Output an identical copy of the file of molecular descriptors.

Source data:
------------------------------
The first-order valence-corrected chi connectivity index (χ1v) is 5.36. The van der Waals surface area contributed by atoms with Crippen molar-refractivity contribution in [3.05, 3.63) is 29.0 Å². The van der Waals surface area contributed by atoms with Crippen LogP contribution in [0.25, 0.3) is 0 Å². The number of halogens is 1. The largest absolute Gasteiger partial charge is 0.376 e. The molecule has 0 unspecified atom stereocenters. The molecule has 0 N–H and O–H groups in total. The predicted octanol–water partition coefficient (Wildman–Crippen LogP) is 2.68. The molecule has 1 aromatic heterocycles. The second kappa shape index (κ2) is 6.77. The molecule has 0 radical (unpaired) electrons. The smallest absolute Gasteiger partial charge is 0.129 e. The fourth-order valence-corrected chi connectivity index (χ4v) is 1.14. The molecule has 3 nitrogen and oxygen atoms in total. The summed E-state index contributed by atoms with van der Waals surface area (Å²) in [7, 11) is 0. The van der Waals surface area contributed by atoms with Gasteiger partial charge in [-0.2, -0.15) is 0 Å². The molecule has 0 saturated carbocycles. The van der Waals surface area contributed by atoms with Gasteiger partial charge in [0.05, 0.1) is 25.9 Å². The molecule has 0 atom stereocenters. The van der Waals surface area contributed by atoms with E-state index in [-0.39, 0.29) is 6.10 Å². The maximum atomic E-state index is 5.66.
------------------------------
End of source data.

The first-order valence-corrected chi connectivity index (χ1v) is 5.36. The van der Waals surface area contributed by atoms with Crippen molar-refractivity contribution in [3.05, 3.63) is 29.0 Å². The van der Waals surface area contributed by atoms with Crippen LogP contribution in [0.25, 0.3) is 0 Å². The number of halogens is 1. The largest absolute Gasteiger partial charge is 0.376 e. The molecule has 0 unspecified atom stereocenters. The molecule has 0 N–H and O–H groups in total. The predicted octanol–water partition coefficient (Wildman–Crippen LogP) is 2.68. The molecule has 1 aromatic heterocycles. The second kappa shape index (κ2) is 6.77. The molecule has 0 radical (unpaired) electrons. The smallest absolute Gasteiger partial charge is 0.129 e. The fourth-order valence-corrected chi connectivity index (χ4v) is 1.14. The molecule has 3 nitrogen and oxygen atoms in total. The summed E-state index contributed by atoms with van der Waals surface area (Å²) in [7, 11) is 0. The van der Waals surface area contributed by atoms with Gasteiger partial charge in [-0.2, -0.15) is 0 Å². The molecule has 0 saturated carbocycles. The van der Waals surface area contributed by atoms with Gasteiger partial charge in [0.05, 0.1) is 25.9 Å². The molecule has 0 atom stereocenters. The van der Waals surface area contributed by atoms with E-state index in [-0.39, 0.29) is 6.10 Å². The maximum atomic E-state index is 5.66.